A new 11-country survey by the Commonwealth Fund focusing on health care access, cost, and insurance coverage found that adults in the United States are by far the most likely to go without care because of costs, have trouble paying medical bills, encounter high medical bills even when insured, and have disputes with insurers or payments denied. The survey included more than 19,000 adults, ages 18 and older, in Australia, Canada, France, Germany, the Netherlands, New Zealand, Norway, Sweden, Switzerland, the United Kingdom, and the United States.
- One-third (33%) of U.S. adults went without recommended care, did not see a doctor when sick, or failed to fill prescriptions because of costs, compared with as few as 5 percent of adults in the United Kingdom and 6 percent in the Netherlands.
- One-fifth (20%) of U.S. adults had major problems paying medical bills, compared with 9 percent or less in all other countries.
- Thirty-one percent of U.S. adults reported spending a lot of time dealing with insurance paperwork, disputes, having a claim denied by their insurer, or receiving less payment than expected. Only 13 percent of adults in Switzerland, 20 percent in the Netherlands, and 23 percent in Germany—all countries with competitive insurance markets that allow consumers a choice of health plan—reported these concerns.
- The study found persistent and wide disparities by income within the U.S.—even for those with insurance coverage. Nearly half (46%) of working-age U.S. adults with below-average incomes who were insured all year went without needed care, double the rate reported by above-average-income U.S. adults with insurance.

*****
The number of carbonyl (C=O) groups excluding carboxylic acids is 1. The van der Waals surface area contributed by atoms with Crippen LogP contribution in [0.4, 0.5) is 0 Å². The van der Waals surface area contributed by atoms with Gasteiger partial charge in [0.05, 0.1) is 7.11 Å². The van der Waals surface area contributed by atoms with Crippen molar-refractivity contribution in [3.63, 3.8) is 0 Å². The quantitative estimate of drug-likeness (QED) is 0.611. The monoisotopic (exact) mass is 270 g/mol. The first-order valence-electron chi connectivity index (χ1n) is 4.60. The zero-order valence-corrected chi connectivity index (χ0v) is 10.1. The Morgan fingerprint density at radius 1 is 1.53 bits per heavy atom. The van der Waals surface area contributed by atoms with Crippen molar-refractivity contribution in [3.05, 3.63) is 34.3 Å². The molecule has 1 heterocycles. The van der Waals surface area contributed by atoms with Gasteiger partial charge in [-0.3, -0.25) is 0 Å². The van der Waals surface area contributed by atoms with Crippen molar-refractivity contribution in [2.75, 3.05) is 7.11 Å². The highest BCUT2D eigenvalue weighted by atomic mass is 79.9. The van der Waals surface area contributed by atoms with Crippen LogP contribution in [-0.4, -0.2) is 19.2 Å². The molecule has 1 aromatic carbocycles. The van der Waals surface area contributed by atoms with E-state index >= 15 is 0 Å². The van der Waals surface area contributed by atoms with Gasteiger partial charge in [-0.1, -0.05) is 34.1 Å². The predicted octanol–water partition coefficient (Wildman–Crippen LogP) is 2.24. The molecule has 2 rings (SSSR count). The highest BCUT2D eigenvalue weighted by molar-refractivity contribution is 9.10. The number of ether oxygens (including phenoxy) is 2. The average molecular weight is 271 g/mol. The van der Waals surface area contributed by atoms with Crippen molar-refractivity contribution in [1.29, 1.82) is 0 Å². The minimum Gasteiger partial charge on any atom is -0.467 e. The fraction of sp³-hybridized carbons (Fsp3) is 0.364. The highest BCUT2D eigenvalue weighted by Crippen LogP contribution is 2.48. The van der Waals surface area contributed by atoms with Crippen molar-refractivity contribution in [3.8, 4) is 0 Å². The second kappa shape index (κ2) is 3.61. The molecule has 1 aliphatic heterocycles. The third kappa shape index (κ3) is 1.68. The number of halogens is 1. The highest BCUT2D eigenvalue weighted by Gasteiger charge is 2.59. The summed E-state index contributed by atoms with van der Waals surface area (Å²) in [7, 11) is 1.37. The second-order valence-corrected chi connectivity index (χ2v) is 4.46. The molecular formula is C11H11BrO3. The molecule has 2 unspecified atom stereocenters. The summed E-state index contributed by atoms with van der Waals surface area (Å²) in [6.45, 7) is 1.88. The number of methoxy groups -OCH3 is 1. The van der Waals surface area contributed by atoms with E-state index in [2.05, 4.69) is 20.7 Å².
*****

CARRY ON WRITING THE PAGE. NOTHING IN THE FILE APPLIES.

- The U.S. lags behind many countries in access to primary care when sick. Only 57 percent of adults in the U.S. saw their doctor the same or next day when they were sick, compared with 70 percent of U.K. adults, 72 percent of Dutch adults, 78 percent of New Zealand adults, and 93 percent of Swiss adults.
- U.S., German, and Swiss adults reported the most rapid access to specialists. Eighty percent of U.S. adults, 83 percent of German adults, and 82 percent of Swiss adults waited less than four weeks for a specialist appointment. U.K. (72%) and Dutch (70%) adults also reported prompt specialist access.
"What we are hearing directly from adults around the world, and what we hear regularly at home, is that there is substantial room for improvement in the U.S. health insurance system," said Commonwealth Fund President Karen Davis. "The good news is that there are opportunities to learn from other countries, and Affordable Care Act reforms will provide affordable insurance options for the uninsured, make sure insurance pays for essential care, and provide financial security for millions."
The survey findings were published today in Health Affairs.